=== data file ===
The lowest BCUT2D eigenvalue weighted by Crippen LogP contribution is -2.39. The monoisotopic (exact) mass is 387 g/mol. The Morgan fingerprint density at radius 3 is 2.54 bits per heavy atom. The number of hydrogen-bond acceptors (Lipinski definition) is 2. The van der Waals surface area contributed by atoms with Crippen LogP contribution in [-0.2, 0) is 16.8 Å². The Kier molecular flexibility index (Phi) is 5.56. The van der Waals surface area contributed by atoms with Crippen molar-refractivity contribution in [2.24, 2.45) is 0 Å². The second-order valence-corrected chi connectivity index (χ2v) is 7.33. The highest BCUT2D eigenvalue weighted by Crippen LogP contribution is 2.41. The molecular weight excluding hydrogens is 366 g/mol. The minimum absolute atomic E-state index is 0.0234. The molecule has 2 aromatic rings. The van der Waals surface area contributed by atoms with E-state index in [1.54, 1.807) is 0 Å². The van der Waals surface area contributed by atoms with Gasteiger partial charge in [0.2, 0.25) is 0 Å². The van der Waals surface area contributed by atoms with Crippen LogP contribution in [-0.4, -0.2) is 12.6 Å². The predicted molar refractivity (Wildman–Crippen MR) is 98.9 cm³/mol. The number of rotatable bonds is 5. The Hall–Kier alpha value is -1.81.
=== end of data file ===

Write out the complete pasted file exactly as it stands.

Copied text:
The lowest BCUT2D eigenvalue weighted by Crippen LogP contribution is -2.39. The monoisotopic (exact) mass is 387 g/mol. The Morgan fingerprint density at radius 3 is 2.54 bits per heavy atom. The number of hydrogen-bond acceptors (Lipinski definition) is 2. The van der Waals surface area contributed by atoms with Crippen LogP contribution in [-0.2, 0) is 16.8 Å². The Kier molecular flexibility index (Phi) is 5.56. The van der Waals surface area contributed by atoms with Crippen molar-refractivity contribution in [2.24, 2.45) is 0 Å². The second-order valence-corrected chi connectivity index (χ2v) is 7.33. The highest BCUT2D eigenvalue weighted by Crippen LogP contribution is 2.41. The molecular weight excluding hydrogens is 366 g/mol. The minimum absolute atomic E-state index is 0.0234. The molecule has 2 aromatic rings. The van der Waals surface area contributed by atoms with E-state index in [1.54, 1.807) is 0 Å². The van der Waals surface area contributed by atoms with Gasteiger partial charge in [0.2, 0.25) is 0 Å². The van der Waals surface area contributed by atoms with Crippen LogP contribution in [-0.4, -0.2) is 12.6 Å². The predicted molar refractivity (Wildman–Crippen MR) is 98.9 cm³/mol. The number of rotatable bonds is 5. The Hall–Kier alpha value is -1.81.